The functional capacity of transduced transgenic T cells was tested in several in vitro assays. Following stimulation by overnight coculture with the C57BL/6 sarcoma cell line 24JK expressing human Her-2 antigen (24JK-Her-2), transgenic anti-Her-2 T cells secreted high levels of IFN-γ as determined by ELISA (Fig. 2A), whereas coculture with the Her-2 24JK parental tumor cell line demonstrated no significant release of IFN-γ. Anti-Her-2 T cells could also significantly lyse 24JK-Her-2 target cells compared with Her-2 24JK tumor cells (Fig. 2B). The proliferative capacity of transduced transgenic T cells was measured by a [3H]-thymidine incorporation assay following stimulation with plate-bound anti-c-myc antibody. Anti-Her-2 T cells could specifically proliferate following stimulation with anti-c-myc antibody but not with isotype control antibody (Fig. 2C). Taken together, these results showed that transgenic T cells could be effectively transduced with the scFv-anti-Her-2 receptor and mediate antigen- specific cytokine secretion, killing, and proliferation.

Figure 2.

Transduced mouse T cells expressing the anti-Her-2 receptor mediate antigen-specific cytokine secretion, proliferation, and tumor cell lysis. To assess cytokine secretion, T cells were cocultured with media alone, 24JK-Her-2, or 24JK parental cells or stimulated with plate-bound anti-CD3 and anti-CD28 mAbs. Supernatants were harvested and level of IFN-γ secreted by transduced T cells was measured by ELISA (A). Results are expressed as mean ± SEM values of IFN-γ secreted from duplicate samples of 3 representative experiments. Antigen-specific cytolytic activity of transduced T cells was examined in a 5-hour 51Cr release assay (B). Results are expressed as percentage specific 51Cr release ± SEM of triplicate samples representative of 3 experiments. The proliferative ability of transduced T cells was evaluated in a 72-hour [3H]-thymidine incorporation assay (C). Chimeric receptor or empty LXSN vector–transduced T cells were incubated with media alone or stimulated with plate-bound anti-CD3 and anti-CD28 mAbs, isotype control mAb, or anti-c-myc mAb. Results are expressed as mean ± SEM values of [3H]-thymidine [counts per minute (cpm)] of triplicate samples and are representative of 3 experiments.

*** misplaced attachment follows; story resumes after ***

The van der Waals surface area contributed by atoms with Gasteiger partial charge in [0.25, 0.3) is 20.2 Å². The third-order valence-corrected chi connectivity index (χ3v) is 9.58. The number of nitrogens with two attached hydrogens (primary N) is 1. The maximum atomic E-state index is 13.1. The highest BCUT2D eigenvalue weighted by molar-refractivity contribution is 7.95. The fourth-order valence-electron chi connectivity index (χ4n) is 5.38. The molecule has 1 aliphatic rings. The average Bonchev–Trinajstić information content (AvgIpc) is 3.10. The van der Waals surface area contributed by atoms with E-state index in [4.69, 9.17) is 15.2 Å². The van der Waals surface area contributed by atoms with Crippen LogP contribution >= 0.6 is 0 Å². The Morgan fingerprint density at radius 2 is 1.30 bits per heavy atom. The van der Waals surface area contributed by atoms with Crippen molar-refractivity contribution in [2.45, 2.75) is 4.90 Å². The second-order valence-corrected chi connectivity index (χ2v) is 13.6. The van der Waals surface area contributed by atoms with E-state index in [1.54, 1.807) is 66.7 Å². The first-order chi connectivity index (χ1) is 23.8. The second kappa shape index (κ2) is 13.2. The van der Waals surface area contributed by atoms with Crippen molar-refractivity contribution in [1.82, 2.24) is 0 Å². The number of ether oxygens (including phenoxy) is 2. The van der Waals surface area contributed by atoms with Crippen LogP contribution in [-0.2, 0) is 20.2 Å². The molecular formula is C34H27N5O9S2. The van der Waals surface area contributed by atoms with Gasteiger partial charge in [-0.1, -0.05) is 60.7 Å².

Figure 2.

Transduced mouse T cells expressing the anti-Her-2 receptor mediate antigen-specific cytokine secretion, proliferation, and tumor cell lysis. To assess cytokine secretion, T cells were cocultured with media alone, 24JK-Her-2, or 24JK parental cells or stimulated with plate-bound anti-CD3 and anti-CD28 mAbs. Supernatants were harvested and level of IFN-γ secreted by transduced T cells was measured by ELISA (A). Results are expressed as mean ± SEM values of IFN-γ secreted from duplicate samples of 3 representative experiments. Antigen-specific cytolytic activity of transduced T cells was examined in a 5-hour 51Cr release assay (B). Results are expressed as percentage specific 51Cr release ± SEM of triplicate samples representative of 3 experiments. The proliferative ability of transduced T cells was evaluated in a 72-hour [3H]-thymidine incorporation assay (C). Chimeric receptor or empty LXSN vector–transduced T cells were incubated with media alone or stimulated with plate-bound anti-CD3 and anti-CD28 mAbs, isotype control mAb, or anti-c-myc mAb. Results are expressed as mean ± SEM values of [3H]-thymidine [counts per minute (cpm)] of triplicate samples and are representative of 3 experiments.

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Adoptive transfer of anti-Her-2 T cells can mediate enhanced survival of tumor-bearing mice and localize to the tumor site